Clean that bike!

I’ve recently done a major overhaul of my Rock Lobster MTB. I was quite shocked at how bad a state I’d left it in when I last rode it over a year ago. I hadn’t kept the transmission clean enough, and didn’t change the chain when I should have done. As a result, I’ve had to replace the bottom bracket, chain, cassette, chainset and a gear cable.

I’m now working on my Basso road bike. What did I find – exactly the same situation! 😳 It was filthy and everything was worn out except for the brake blocks which had been changed at the end of last year. They are only about 50% worn so I have a few months worth of use left in them. Be warned though – never try and extract the very last bit of use from your brake blocks – I did that on my first MTB and wore through them on a fast descent, and that resulted in a destroyed front wheel rim!

I’m going to make my new motto – Clean That Bike! If you keep on top of the routine cleaning and maintenance, it doesn’t take long. It’s when you let the gunk build up that excessive wear takes place rapidly. A clean bike is nicer to look at, nicer to ride, and costs less to maintain in good working order. Dirt and moving parts is not a super combination…

I’ve recently been enjoying riding my Cannondale road bike, partly because it is clean and all its parts are in good condition. That’s because I don’t usually ride it in bad weather, and it gets looked after better because it is my most expensive bike. It did get pretty dirty on The Cotswold Challenge but I made sure that I cleaned it when I got it home.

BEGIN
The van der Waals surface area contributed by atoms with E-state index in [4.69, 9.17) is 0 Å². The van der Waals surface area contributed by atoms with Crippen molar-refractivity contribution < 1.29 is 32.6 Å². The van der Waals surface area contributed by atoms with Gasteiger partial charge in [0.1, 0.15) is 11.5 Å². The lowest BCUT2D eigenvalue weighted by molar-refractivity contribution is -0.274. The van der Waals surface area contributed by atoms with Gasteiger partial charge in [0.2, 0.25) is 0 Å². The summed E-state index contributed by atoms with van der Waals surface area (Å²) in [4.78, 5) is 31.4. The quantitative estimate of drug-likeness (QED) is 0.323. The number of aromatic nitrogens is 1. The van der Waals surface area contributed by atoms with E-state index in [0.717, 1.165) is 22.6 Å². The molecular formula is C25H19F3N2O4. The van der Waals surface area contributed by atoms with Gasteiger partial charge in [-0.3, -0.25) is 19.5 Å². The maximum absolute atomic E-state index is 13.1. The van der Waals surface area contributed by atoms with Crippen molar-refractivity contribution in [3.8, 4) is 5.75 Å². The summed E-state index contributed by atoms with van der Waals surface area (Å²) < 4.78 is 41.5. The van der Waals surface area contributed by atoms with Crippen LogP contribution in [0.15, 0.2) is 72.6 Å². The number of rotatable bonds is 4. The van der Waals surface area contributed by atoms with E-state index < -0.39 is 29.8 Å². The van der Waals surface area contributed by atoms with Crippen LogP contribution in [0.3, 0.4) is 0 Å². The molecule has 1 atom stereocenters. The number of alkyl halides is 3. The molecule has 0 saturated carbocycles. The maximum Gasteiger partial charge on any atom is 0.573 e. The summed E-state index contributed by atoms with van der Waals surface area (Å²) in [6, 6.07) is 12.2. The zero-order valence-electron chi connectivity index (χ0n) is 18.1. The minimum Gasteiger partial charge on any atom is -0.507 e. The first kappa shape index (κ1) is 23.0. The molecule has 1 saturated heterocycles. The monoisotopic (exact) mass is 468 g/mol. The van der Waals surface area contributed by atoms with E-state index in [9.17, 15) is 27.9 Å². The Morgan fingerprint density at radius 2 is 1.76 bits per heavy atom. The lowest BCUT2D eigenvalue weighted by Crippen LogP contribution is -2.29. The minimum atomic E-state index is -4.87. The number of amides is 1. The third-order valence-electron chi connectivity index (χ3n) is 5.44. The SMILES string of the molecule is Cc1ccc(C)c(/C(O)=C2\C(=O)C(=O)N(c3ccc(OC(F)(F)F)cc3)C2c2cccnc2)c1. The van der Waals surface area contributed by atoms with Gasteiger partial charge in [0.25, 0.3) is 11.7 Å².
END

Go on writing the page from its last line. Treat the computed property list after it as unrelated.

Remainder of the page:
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2 Responses to “Clean that bike!”

  1. When you come in tired, wet and cold from a ride the temptation to just sling the bike in the corner is huge.

    I have a road bike thats normally pretty clean, a mtb that I clean after nearly every ride yet somehow never looks in the slightest bit clean; and a commuter that just never gets washed.

  2. I do make the effort in the winter when the bike is probably covered in corrosive salt/grit but the rest of the time – yeah, it tends to be ride-and-forget.

    A few years ago I fixed up a hose pipe in my cellar and fed it out of a ventilation grille by my back door. It was really convenient for rinsing my bikes down in the back yard. Unfortunately the hose only lasted a couple of months and then it split so I scrapped it.

    Since then I’ve bought a 5 litre pressurised garden spray with a shoulder strap on it. (When I remember) I fill it and pump it up before setting out on a ride and leave it with a couple of rags by the back door so all I have to do is reach inside to get them and I’m ready to get cleaning.

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